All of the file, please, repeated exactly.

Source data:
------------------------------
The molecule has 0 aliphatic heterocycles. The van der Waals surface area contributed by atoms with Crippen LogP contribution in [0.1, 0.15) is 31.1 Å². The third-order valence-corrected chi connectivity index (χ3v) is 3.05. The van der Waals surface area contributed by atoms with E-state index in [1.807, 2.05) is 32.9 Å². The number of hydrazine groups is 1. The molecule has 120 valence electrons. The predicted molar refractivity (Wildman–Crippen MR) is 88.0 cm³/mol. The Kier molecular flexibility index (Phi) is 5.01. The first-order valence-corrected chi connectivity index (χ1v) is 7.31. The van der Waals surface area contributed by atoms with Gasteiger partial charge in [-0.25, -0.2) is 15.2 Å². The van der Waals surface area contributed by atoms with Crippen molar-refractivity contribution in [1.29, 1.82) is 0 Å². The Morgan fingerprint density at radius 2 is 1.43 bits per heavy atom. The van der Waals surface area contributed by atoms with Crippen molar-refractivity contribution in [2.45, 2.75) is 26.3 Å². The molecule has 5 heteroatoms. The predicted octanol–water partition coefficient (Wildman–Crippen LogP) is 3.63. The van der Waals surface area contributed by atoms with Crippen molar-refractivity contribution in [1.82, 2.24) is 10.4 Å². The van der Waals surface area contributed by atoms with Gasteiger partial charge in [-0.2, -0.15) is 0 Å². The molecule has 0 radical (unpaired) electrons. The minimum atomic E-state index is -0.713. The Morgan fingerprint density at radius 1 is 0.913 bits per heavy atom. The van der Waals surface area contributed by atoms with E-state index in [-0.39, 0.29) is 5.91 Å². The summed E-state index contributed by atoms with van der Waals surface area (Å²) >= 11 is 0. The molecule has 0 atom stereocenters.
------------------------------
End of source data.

The molecule has 0 aliphatic heterocycles. The van der Waals surface area contributed by atoms with Crippen LogP contribution in [0.1, 0.15) is 31.1 Å². The third-order valence-corrected chi connectivity index (χ3v) is 3.05. The van der Waals surface area contributed by atoms with E-state index in [1.807, 2.05) is 32.9 Å². The number of hydrazine groups is 1. The molecule has 120 valence electrons. The predicted molar refractivity (Wildman–Crippen MR) is 88.0 cm³/mol. The Kier molecular flexibility index (Phi) is 5.01. The first-order valence-corrected chi connectivity index (χ1v) is 7.31. The van der Waals surface area contributed by atoms with Gasteiger partial charge in [-0.25, -0.2) is 15.2 Å². The van der Waals surface area contributed by atoms with Crippen molar-refractivity contribution in [1.29, 1.82) is 0 Å². The Morgan fingerprint density at radius 2 is 1.43 bits per heavy atom. The van der Waals surface area contributed by atoms with Crippen molar-refractivity contribution in [2.45, 2.75) is 26.3 Å². The molecule has 5 heteroatoms. The predicted octanol–water partition coefficient (Wildman–Crippen LogP) is 3.63. The van der Waals surface area contributed by atoms with Crippen molar-refractivity contribution in [1.82, 2.24) is 10.4 Å². The van der Waals surface area contributed by atoms with Gasteiger partial charge in [-0.2, -0.15) is 0 Å². The molecule has 0 radical (unpaired) electrons. The minimum atomic E-state index is -0.713. The Morgan fingerprint density at radius 1 is 0.913 bits per heavy atom. The van der Waals surface area contributed by atoms with E-state index in [-0.39, 0.29) is 5.91 Å². The summed E-state index contributed by atoms with van der Waals surface area (Å²) >= 11 is 0. The molecule has 0 atom stereocenters.